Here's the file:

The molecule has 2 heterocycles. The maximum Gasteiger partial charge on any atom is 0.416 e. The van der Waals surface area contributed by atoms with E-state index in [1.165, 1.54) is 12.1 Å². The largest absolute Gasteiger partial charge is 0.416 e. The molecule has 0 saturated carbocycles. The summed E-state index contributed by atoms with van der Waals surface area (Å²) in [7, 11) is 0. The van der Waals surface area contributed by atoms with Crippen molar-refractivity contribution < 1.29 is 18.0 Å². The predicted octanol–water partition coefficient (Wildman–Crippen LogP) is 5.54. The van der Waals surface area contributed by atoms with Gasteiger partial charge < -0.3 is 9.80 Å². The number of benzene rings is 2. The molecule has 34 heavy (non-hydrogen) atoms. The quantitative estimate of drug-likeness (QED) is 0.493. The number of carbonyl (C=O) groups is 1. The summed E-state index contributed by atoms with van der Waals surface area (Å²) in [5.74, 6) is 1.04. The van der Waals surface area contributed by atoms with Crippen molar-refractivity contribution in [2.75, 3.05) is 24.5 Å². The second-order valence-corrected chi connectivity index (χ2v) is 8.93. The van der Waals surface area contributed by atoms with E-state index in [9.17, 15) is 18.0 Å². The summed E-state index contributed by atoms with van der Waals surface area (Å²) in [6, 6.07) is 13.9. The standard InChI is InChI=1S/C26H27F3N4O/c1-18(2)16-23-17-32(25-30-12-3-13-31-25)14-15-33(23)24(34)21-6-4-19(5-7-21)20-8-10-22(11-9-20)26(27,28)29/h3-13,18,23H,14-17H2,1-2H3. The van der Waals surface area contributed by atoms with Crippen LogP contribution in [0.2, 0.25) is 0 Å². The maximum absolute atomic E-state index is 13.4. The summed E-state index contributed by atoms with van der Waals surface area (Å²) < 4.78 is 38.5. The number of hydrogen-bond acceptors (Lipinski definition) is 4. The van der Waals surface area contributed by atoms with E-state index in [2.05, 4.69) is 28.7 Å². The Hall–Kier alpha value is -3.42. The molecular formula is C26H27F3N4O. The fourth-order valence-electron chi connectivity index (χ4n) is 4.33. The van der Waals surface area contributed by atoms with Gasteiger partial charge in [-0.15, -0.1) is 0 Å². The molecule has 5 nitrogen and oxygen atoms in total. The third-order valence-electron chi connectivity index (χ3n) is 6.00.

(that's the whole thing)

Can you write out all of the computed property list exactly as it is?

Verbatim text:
The molecule has 2 heterocycles. The maximum Gasteiger partial charge on any atom is 0.416 e. The van der Waals surface area contributed by atoms with E-state index in [1.165, 1.54) is 12.1 Å². The largest absolute Gasteiger partial charge is 0.416 e. The molecule has 0 saturated carbocycles. The summed E-state index contributed by atoms with van der Waals surface area (Å²) in [7, 11) is 0. The van der Waals surface area contributed by atoms with Crippen molar-refractivity contribution < 1.29 is 18.0 Å². The predicted octanol–water partition coefficient (Wildman–Crippen LogP) is 5.54. The van der Waals surface area contributed by atoms with Gasteiger partial charge < -0.3 is 9.80 Å². The number of benzene rings is 2. The molecule has 34 heavy (non-hydrogen) atoms. The quantitative estimate of drug-likeness (QED) is 0.493. The number of carbonyl (C=O) groups is 1. The summed E-state index contributed by atoms with van der Waals surface area (Å²) in [5.74, 6) is 1.04. The van der Waals surface area contributed by atoms with Crippen molar-refractivity contribution in [2.75, 3.05) is 24.5 Å². The second-order valence-corrected chi connectivity index (χ2v) is 8.93. The van der Waals surface area contributed by atoms with E-state index in [9.17, 15) is 18.0 Å². The summed E-state index contributed by atoms with van der Waals surface area (Å²) in [6, 6.07) is 13.9. The standard InChI is InChI=1S/C26H27F3N4O/c1-18(2)16-23-17-32(25-30-12-3-13-31-25)14-15-33(23)24(34)21-6-4-19(5-7-21)20-8-10-22(11-9-20)26(27,28)29/h3-13,18,23H,14-17H2,1-2H3. The van der Waals surface area contributed by atoms with Crippen LogP contribution in [0.2, 0.25) is 0 Å². The maximum absolute atomic E-state index is 13.4. The summed E-state index contributed by atoms with van der Waals surface area (Å²) < 4.78 is 38.5. The number of hydrogen-bond acceptors (Lipinski definition) is 4. The van der Waals surface area contributed by atoms with E-state index in [2.05, 4.69) is 28.7 Å². The Hall–Kier alpha value is -3.42. The molecular formula is C26H27F3N4O. The fourth-order valence-electron chi connectivity index (χ4n) is 4.33. The van der Waals surface area contributed by atoms with Gasteiger partial charge in [-0.15, -0.1) is 0 Å². The molecule has 5 nitrogen and oxygen atoms in total. The third-order valence-electron chi connectivity index (χ3n) is 6.00.